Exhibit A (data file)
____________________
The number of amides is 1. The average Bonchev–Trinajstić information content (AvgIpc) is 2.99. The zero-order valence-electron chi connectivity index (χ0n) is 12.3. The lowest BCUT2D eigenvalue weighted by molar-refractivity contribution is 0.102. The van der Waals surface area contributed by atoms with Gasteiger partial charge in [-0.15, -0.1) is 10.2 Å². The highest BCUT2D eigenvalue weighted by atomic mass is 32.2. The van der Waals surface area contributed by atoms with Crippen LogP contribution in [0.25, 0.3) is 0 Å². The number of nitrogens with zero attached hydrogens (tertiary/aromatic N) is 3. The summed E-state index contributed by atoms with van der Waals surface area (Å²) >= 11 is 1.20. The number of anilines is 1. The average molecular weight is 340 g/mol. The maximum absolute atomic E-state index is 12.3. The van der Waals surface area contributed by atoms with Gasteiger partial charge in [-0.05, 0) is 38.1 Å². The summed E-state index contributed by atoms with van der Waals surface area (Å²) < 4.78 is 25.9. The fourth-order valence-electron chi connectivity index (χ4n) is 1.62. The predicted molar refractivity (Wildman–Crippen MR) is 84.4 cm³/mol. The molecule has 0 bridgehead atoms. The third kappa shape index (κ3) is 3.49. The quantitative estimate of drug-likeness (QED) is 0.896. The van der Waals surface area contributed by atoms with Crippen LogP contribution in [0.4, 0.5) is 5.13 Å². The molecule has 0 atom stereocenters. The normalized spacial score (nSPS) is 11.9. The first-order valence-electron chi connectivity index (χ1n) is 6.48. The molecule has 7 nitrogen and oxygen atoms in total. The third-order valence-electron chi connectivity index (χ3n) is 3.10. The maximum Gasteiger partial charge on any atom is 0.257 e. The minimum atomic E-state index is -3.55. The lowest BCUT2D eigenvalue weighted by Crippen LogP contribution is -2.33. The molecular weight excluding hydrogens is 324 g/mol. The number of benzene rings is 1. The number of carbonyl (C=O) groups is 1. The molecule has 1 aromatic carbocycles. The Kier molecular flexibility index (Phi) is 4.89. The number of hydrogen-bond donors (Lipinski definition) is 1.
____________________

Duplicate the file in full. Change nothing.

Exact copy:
The number of amides is 1. The average Bonchev–Trinajstić information content (AvgIpc) is 2.99. The zero-order valence-electron chi connectivity index (χ0n) is 12.3. The lowest BCUT2D eigenvalue weighted by molar-refractivity contribution is 0.102. The van der Waals surface area contributed by atoms with Gasteiger partial charge in [-0.15, -0.1) is 10.2 Å². The highest BCUT2D eigenvalue weighted by atomic mass is 32.2. The van der Waals surface area contributed by atoms with Crippen LogP contribution in [0.25, 0.3) is 0 Å². The number of nitrogens with zero attached hydrogens (tertiary/aromatic N) is 3. The summed E-state index contributed by atoms with van der Waals surface area (Å²) >= 11 is 1.20. The number of anilines is 1. The average molecular weight is 340 g/mol. The maximum absolute atomic E-state index is 12.3. The van der Waals surface area contributed by atoms with Gasteiger partial charge in [-0.05, 0) is 38.1 Å². The summed E-state index contributed by atoms with van der Waals surface area (Å²) < 4.78 is 25.9. The fourth-order valence-electron chi connectivity index (χ4n) is 1.62. The predicted molar refractivity (Wildman–Crippen MR) is 84.4 cm³/mol. The molecule has 0 bridgehead atoms. The third kappa shape index (κ3) is 3.49. The quantitative estimate of drug-likeness (QED) is 0.896. The van der Waals surface area contributed by atoms with Crippen LogP contribution in [0.4, 0.5) is 5.13 Å². The molecule has 0 atom stereocenters. The normalized spacial score (nSPS) is 11.9. The first-order valence-electron chi connectivity index (χ1n) is 6.48. The molecule has 7 nitrogen and oxygen atoms in total. The third-order valence-electron chi connectivity index (χ3n) is 3.10. The maximum Gasteiger partial charge on any atom is 0.257 e. The minimum atomic E-state index is -3.55. The lowest BCUT2D eigenvalue weighted by Crippen LogP contribution is -2.33. The molecular weight excluding hydrogens is 324 g/mol. The number of benzene rings is 1. The number of carbonyl (C=O) groups is 1. The molecule has 1 aromatic carbocycles. The Kier molecular flexibility index (Phi) is 4.89. The number of hydrogen-bond donors (Lipinski definition) is 1.